Whether or not the Sunshine Act will improve or diminish the practice of medicine in the United States remains to be seen. But it will not eliminate the role of bias in the medical field or the pharmaceutical industry. Earlier this year, the Department of Health and Human Services ruled that the so-called “Physician Payments Sunshine Act” (Section 6002 of The Patient Protection and Affordable Care Act), will go into effect. The goal of this Sunshine Act is to introduce more transparency into the financial relationships between drug, device, and biologic manufacturers and the physicians who advise, consult, and work with them. Any payment or gift greater in value than $10 given to any physician must be submitted to the Secretary of Health and Human Services, and be posted on a publicly-available website, or prompt a fine of as much as $10,000 per gift, which will be the responsibility of the company. Data will be collected by the Centers for Medicare and Medicaid Services (CMS) beginning August 1, and all 2013 data is due by March 31, 2014. The CMS will begin making these data public by September 30, 2014.
Ostensibly, this Sunshine Act has been created to limit the amount of physician bias in the modern healthcare system, something with which Dan Ariely is intimately acquainted. As a burn patient, he was at the mercy of forces beyond his control, and as he found, often beyond rationality itself. Now, as a noted behavioral economist and psychologist, he’s published widely on the irrationality of human behavior. In his blog, Ariely comments frequently on his research into irrationality and the effects of cognitive bias in the world around us.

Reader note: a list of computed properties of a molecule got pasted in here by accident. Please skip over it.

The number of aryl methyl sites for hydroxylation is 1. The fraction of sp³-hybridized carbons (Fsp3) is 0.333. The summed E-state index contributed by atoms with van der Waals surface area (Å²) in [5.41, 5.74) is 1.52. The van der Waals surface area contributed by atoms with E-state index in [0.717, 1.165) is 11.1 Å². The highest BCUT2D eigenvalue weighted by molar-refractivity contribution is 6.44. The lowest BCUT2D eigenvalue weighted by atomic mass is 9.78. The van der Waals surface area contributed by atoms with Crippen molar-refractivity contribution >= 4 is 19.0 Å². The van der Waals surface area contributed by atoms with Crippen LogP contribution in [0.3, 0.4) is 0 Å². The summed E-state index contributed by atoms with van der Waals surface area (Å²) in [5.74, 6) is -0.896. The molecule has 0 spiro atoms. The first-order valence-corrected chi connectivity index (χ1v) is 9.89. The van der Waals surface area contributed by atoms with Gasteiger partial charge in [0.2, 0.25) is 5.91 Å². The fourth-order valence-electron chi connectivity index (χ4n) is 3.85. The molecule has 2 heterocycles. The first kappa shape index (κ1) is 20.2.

In this video from TED, Ariely speaks about how physicians (and other researchers) can be motivated by their own biases to persuade their patients to follow a specific course of treatment.
For companies like Cadence Research and Consulting, the impact of the Act depends on the specifics of the project through which physicians are engaged. Guidance from CMS indicates that market research is exempted from reporting requirements due to the fact that a manufacturer is not paying physicians directly, and that the identity of the manufacturer is necessarily kept hidden from the physician. However, money spent on physician travel, food, and lodging for “promotional” activities like advisory board meetings or investigator meetings should already be recorded. For these items, Cadence proactively maintains a master list of these expenses for each physician that can be tailored to each individual client’s needs. In many cases, clients already provide us with individual reporting spreadsheets that can be completed and submitted with meeting deliverables and close-out files.
Of course, whether or not the Sunshine Act will improve or diminish the practice of medicine in the United States remains to be seen. But it will not eliminate the role of bias in the medical field or the pharmaceutical industry. As Dan Ariely notes, “It’s just a fact of human life: we are compelled to reciprocate favors, and an ingrained inability to disregard what’s in our financial interest.”